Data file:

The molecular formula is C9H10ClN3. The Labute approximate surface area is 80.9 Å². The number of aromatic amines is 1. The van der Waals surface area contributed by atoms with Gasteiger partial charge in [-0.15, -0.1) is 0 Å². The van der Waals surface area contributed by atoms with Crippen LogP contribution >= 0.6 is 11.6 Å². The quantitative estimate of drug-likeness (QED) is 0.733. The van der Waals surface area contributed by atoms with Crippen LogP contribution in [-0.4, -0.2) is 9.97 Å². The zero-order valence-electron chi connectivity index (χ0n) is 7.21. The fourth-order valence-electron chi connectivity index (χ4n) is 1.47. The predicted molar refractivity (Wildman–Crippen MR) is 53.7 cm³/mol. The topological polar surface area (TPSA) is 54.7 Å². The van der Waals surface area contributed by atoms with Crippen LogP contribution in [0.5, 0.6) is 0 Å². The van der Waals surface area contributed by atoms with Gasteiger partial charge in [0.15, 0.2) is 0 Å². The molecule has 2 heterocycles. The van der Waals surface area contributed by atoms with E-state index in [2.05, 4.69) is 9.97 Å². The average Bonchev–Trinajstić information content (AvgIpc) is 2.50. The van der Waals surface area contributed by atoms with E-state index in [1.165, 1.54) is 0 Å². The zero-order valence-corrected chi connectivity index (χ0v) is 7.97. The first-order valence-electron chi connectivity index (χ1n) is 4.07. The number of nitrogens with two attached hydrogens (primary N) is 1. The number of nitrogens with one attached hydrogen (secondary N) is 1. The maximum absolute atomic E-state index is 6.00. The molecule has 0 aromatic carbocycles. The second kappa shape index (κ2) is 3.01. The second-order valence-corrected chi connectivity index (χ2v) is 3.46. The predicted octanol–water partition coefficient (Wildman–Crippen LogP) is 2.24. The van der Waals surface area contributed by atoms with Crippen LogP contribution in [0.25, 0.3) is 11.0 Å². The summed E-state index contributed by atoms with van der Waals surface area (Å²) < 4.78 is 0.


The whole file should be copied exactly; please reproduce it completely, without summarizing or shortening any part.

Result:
The molecular formula is C9H10ClN3. The Labute approximate surface area is 80.9 Å². The number of aromatic amines is 1. The van der Waals surface area contributed by atoms with Gasteiger partial charge in [-0.15, -0.1) is 0 Å². The van der Waals surface area contributed by atoms with Crippen LogP contribution >= 0.6 is 11.6 Å². The quantitative estimate of drug-likeness (QED) is 0.733. The van der Waals surface area contributed by atoms with Crippen LogP contribution in [-0.4, -0.2) is 9.97 Å². The zero-order valence-electron chi connectivity index (χ0n) is 7.21. The fourth-order valence-electron chi connectivity index (χ4n) is 1.47. The predicted molar refractivity (Wildman–Crippen MR) is 53.7 cm³/mol. The topological polar surface area (TPSA) is 54.7 Å². The van der Waals surface area contributed by atoms with Crippen LogP contribution in [0.5, 0.6) is 0 Å². The van der Waals surface area contributed by atoms with Gasteiger partial charge in [0.15, 0.2) is 0 Å². The molecule has 2 heterocycles. The van der Waals surface area contributed by atoms with E-state index in [2.05, 4.69) is 9.97 Å². The average Bonchev–Trinajstić information content (AvgIpc) is 2.50. The van der Waals surface area contributed by atoms with E-state index in [1.165, 1.54) is 0 Å². The zero-order valence-corrected chi connectivity index (χ0v) is 7.97. The first-order valence-electron chi connectivity index (χ1n) is 4.07. The number of nitrogens with two attached hydrogens (primary N) is 1. The number of nitrogens with one attached hydrogen (secondary N) is 1. The maximum absolute atomic E-state index is 6.00. The molecule has 0 aromatic carbocycles. The second kappa shape index (κ2) is 3.01. The second-order valence-corrected chi connectivity index (χ2v) is 3.46. The predicted octanol–water partition coefficient (Wildman–Crippen LogP) is 2.24. The van der Waals surface area contributed by atoms with Crippen LogP contribution in [0.25, 0.3) is 11.0 Å². The summed E-state index contributed by atoms with van der Waals surface area (Å²) < 4.78 is 0.